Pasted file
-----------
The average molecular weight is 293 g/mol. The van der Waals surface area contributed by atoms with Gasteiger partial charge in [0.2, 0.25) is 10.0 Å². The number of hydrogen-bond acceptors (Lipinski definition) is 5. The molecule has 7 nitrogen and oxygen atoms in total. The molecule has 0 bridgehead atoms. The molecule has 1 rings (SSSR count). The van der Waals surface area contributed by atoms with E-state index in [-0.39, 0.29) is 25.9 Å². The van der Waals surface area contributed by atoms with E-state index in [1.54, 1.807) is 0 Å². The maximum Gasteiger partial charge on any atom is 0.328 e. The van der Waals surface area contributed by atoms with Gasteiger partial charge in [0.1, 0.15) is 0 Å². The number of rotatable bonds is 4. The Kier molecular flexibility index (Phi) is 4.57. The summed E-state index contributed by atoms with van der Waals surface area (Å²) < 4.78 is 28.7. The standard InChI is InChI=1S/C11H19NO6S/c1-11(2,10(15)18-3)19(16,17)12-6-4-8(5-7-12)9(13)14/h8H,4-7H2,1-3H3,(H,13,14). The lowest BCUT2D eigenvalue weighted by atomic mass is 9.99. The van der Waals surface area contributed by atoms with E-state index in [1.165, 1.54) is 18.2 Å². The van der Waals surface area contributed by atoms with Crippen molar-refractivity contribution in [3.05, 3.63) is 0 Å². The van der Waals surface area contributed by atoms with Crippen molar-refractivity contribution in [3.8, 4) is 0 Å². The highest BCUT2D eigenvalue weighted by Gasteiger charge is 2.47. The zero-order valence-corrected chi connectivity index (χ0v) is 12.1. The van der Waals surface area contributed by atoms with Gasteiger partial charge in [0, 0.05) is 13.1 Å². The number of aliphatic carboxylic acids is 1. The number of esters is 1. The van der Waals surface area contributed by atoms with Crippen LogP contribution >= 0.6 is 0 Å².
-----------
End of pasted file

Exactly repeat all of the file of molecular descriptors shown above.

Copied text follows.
The average molecular weight is 293 g/mol. The van der Waals surface area contributed by atoms with Gasteiger partial charge in [0.2, 0.25) is 10.0 Å². The number of hydrogen-bond acceptors (Lipinski definition) is 5. The molecule has 7 nitrogen and oxygen atoms in total. The molecule has 0 bridgehead atoms. The molecule has 1 rings (SSSR count). The van der Waals surface area contributed by atoms with E-state index in [-0.39, 0.29) is 25.9 Å². The van der Waals surface area contributed by atoms with E-state index in [1.54, 1.807) is 0 Å². The maximum Gasteiger partial charge on any atom is 0.328 e. The van der Waals surface area contributed by atoms with Gasteiger partial charge in [0.1, 0.15) is 0 Å². The number of rotatable bonds is 4. The Kier molecular flexibility index (Phi) is 4.57. The summed E-state index contributed by atoms with van der Waals surface area (Å²) < 4.78 is 28.7. The standard InChI is InChI=1S/C11H19NO6S/c1-11(2,10(15)18-3)19(16,17)12-6-4-8(5-7-12)9(13)14/h8H,4-7H2,1-3H3,(H,13,14). The lowest BCUT2D eigenvalue weighted by atomic mass is 9.99. The van der Waals surface area contributed by atoms with E-state index in [1.165, 1.54) is 18.2 Å². The van der Waals surface area contributed by atoms with Crippen molar-refractivity contribution in [3.05, 3.63) is 0 Å². The van der Waals surface area contributed by atoms with Crippen molar-refractivity contribution in [3.8, 4) is 0 Å². The highest BCUT2D eigenvalue weighted by Gasteiger charge is 2.47. The zero-order valence-corrected chi connectivity index (χ0v) is 12.1. The van der Waals surface area contributed by atoms with Gasteiger partial charge in [0, 0.05) is 13.1 Å². The number of aliphatic carboxylic acids is 1. The number of esters is 1. The van der Waals surface area contributed by atoms with Crippen LogP contribution >= 0.6 is 0 Å².